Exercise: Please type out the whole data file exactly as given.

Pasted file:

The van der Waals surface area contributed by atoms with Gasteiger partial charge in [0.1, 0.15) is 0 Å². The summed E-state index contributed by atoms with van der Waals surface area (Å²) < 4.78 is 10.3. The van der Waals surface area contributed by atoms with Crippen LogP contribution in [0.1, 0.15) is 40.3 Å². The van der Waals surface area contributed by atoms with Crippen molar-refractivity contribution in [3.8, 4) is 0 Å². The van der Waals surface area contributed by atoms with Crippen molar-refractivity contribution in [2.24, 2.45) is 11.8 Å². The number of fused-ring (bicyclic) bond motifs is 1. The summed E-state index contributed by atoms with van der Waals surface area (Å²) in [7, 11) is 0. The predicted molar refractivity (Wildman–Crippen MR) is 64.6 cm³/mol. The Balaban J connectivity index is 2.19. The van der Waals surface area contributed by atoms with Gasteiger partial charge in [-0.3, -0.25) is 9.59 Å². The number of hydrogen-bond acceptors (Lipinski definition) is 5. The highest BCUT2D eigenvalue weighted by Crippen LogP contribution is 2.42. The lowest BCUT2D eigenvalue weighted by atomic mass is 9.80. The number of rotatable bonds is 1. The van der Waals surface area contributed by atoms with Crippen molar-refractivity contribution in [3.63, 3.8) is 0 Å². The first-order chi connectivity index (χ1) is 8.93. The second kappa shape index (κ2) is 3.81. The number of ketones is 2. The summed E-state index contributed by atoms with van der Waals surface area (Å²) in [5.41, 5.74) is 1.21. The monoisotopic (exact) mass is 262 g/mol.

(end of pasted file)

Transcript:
The van der Waals surface area contributed by atoms with Gasteiger partial charge in [0.1, 0.15) is 0 Å². The summed E-state index contributed by atoms with van der Waals surface area (Å²) < 4.78 is 10.3. The van der Waals surface area contributed by atoms with Crippen LogP contribution in [0.1, 0.15) is 40.3 Å². The van der Waals surface area contributed by atoms with Crippen molar-refractivity contribution in [3.8, 4) is 0 Å². The van der Waals surface area contributed by atoms with Crippen molar-refractivity contribution in [2.24, 2.45) is 11.8 Å². The number of fused-ring (bicyclic) bond motifs is 1. The summed E-state index contributed by atoms with van der Waals surface area (Å²) in [7, 11) is 0. The predicted molar refractivity (Wildman–Crippen MR) is 64.6 cm³/mol. The Balaban J connectivity index is 2.19. The van der Waals surface area contributed by atoms with Gasteiger partial charge in [-0.3, -0.25) is 9.59 Å². The number of hydrogen-bond acceptors (Lipinski definition) is 5. The highest BCUT2D eigenvalue weighted by Crippen LogP contribution is 2.42. The lowest BCUT2D eigenvalue weighted by atomic mass is 9.80. The number of rotatable bonds is 1. The van der Waals surface area contributed by atoms with Crippen molar-refractivity contribution in [3.63, 3.8) is 0 Å². The first-order chi connectivity index (χ1) is 8.93. The second kappa shape index (κ2) is 3.81. The number of ketones is 2. The summed E-state index contributed by atoms with van der Waals surface area (Å²) in [5.41, 5.74) is 1.21. The monoisotopic (exact) mass is 262 g/mol.